The integration of remote monitoring and accountability mechanisms has also reduced the dependence on human resources.
While there is no doubt that COVID-19 has emerged as the single biggest challenge in history to the global economy, there is no reason to completely lose heart either.
Adversity often creates the path for greater opportunities.
Today, the world might be isolated due to international travel restrictions and large-scale Covid-19 protocols, but we also have technology to ensure business continuity at such times. One such sector where tech is set to play a major role is construction.
Construction might have been perceived as a conventional and labour dominated sector, but, as is evident now, there is plenty of opportunity for the digital transformation of this sector. One of the key recent developments in the sector has been the evolution of digital working processes. Since the global restrictions came into effect in March 2020, companies and service providers are increasingly realizing that it is possible to run most of the operations without mandatory physical presence. It is unlike the typical approach of the industry which has remained largely untouched by digital or web-based technologies. ‘Necessity is the mother of innovation’ and with the rapid surge in the number of internet users in the country, the Indian construction sector is now set for a transformation.
The biggest advantage of technology for the construction sector has come in the form of customer-centric online tools and platforms. Today, it is possible to digitally understand their preferences and specifications or expectations from the project. Accordingly, the material selection and design processes are carried out digitally and the customers can be provided with realistic design options.
The integration of design tools and automation has the potential of simplifying and expediting the work processes. Construction companies can utilize digital technology to create a seamless and fully automated platform wherein all processes such as submitting and approving construction design, budgets, bills, and status updates as well as digital remittances, are automated. This leads to factors like greater transparency, efficiency and adherence to timelines that benefit all stakeholders.
In the last few years, Indian consumers have become highly conscious of factors such as smart homes and sustainability. The usage of digital technology is the panacea for various ailments afflicting the Indian construction sector and it also provides the desired control to the customers.
There is a very high dependence of the construction ecosystem on dynamic factors such as market demand, the purchasing power of the people, labour availability etc. Today, we are witnessing a lot of instability in these areas. In such times, cloud-based tools and mobile apps are ideal to improve transparency, quality monitoring, cost-effectiveness and speed of construction etc.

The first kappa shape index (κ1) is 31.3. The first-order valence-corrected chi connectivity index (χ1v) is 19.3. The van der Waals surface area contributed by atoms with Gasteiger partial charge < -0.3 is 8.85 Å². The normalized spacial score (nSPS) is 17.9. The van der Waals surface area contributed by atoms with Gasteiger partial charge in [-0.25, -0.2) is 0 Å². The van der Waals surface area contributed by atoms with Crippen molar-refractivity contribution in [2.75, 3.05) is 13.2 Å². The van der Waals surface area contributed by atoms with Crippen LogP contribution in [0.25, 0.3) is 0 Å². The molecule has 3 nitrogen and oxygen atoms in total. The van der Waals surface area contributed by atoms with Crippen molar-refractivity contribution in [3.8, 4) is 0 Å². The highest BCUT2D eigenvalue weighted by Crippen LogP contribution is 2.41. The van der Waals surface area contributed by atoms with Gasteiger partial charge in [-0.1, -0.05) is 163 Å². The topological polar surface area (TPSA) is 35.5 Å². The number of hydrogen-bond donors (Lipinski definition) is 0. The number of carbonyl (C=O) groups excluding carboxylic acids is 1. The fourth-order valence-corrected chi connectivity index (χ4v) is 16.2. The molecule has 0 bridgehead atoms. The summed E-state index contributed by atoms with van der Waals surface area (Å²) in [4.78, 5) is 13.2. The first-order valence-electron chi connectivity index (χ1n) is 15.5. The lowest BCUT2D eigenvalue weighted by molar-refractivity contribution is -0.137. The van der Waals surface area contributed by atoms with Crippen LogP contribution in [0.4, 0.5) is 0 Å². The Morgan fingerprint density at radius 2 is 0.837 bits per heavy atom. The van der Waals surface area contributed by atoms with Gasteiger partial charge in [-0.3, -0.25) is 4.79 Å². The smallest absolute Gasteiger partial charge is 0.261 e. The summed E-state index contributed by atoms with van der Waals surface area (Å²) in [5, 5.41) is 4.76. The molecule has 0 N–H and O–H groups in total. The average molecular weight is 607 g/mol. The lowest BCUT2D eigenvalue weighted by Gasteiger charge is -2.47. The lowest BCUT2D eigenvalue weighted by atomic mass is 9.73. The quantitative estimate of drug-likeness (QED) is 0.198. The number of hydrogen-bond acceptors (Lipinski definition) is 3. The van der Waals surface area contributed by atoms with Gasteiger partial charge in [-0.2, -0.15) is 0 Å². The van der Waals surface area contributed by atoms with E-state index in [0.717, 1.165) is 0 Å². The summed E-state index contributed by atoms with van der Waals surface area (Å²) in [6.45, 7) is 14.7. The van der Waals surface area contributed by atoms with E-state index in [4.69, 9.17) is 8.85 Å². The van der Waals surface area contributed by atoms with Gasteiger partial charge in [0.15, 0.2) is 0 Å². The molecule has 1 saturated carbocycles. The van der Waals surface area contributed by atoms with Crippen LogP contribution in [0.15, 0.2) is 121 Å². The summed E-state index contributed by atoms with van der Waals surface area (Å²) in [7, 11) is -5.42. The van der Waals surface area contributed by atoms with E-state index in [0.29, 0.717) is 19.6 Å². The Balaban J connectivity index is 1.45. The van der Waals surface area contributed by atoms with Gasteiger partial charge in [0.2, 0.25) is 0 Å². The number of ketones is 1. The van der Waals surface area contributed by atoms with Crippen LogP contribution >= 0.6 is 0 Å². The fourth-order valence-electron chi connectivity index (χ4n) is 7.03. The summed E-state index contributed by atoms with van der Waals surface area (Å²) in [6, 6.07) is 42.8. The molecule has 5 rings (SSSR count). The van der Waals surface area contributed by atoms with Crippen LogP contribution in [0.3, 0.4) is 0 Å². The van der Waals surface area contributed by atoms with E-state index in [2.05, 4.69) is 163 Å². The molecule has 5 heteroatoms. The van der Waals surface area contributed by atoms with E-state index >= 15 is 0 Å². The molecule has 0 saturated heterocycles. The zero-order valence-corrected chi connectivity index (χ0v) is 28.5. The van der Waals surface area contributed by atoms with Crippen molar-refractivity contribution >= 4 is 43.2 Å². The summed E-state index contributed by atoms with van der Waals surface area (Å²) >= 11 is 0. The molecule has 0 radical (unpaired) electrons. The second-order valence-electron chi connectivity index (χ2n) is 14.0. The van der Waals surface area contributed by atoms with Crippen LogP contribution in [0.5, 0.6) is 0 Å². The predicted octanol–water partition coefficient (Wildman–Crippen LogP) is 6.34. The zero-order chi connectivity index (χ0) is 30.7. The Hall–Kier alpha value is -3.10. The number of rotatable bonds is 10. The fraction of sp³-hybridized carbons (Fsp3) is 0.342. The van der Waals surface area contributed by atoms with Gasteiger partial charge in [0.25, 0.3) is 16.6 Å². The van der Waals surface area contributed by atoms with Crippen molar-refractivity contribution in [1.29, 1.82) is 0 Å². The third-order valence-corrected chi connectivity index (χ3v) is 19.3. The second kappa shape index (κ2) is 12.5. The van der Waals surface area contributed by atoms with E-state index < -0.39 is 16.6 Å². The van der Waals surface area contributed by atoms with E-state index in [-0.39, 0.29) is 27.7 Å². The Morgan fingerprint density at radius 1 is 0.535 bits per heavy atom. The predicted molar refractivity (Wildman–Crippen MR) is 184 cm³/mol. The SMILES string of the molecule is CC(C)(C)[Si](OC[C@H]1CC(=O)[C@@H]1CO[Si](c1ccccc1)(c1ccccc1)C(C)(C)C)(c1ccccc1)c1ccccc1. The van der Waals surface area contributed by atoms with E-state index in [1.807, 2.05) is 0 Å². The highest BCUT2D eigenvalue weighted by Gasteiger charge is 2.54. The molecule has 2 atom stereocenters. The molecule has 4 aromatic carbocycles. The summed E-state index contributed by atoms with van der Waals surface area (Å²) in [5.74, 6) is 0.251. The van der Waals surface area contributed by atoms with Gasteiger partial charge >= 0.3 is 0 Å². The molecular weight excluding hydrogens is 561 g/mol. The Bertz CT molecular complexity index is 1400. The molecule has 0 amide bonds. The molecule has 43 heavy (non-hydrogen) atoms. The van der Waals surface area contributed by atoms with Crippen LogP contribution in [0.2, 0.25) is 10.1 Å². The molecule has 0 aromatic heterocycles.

Technology-driven construction service providers reap benefits like convergence and collaboration of all stakeholders. For instance, if we talk about construction then digital technology facilitates real-time remote monitoring of the construction progress and approvals. It is possible to bring down construction costs and material wastage by using digitally designed prefabricated components.
These advantages of technology are not lost upon the industry players. There is no doubt that the Indian construction sector continues to remain unorganized and labour intensive, but the change is clearly visible. Companies are rapidly transitioning to the digital environment and most of them have integrated systems such as project management, enterprise resource planning (ERP), and client relationship management (CRM) into their working. The sales and marketing functions have also gone online. There is a tremendous focus on the introduction of technologies such as big data analytics, IoT, and AI-based equipment and processes as well as 3D design and printing technologies.
The integration of remote monitoring and accountability mechanisms has also reduced the dependence on human resources. Today, customers, as well as the project managers, can easily monitor the construction progress as well as the consumption of materials on a real-time basis. There are tools and applications available to remotely monitor the health of the onsite labours and other staff. Cameras can be used to monitor social distancing and hygiene adherence on various construction sites through a centralized control room. There is already a system in place to obtain various certifications and approvals digitally.
Considering all these factors, it becomes clear that technology has the wherewithal to address various major challenges faced by the construction industry. Usage of digital tools can boost efficiency, economy, and adherence in the sector and the future will belong to the technology-driven providers who optimally harness available as well as emerging processes to carry out their operations.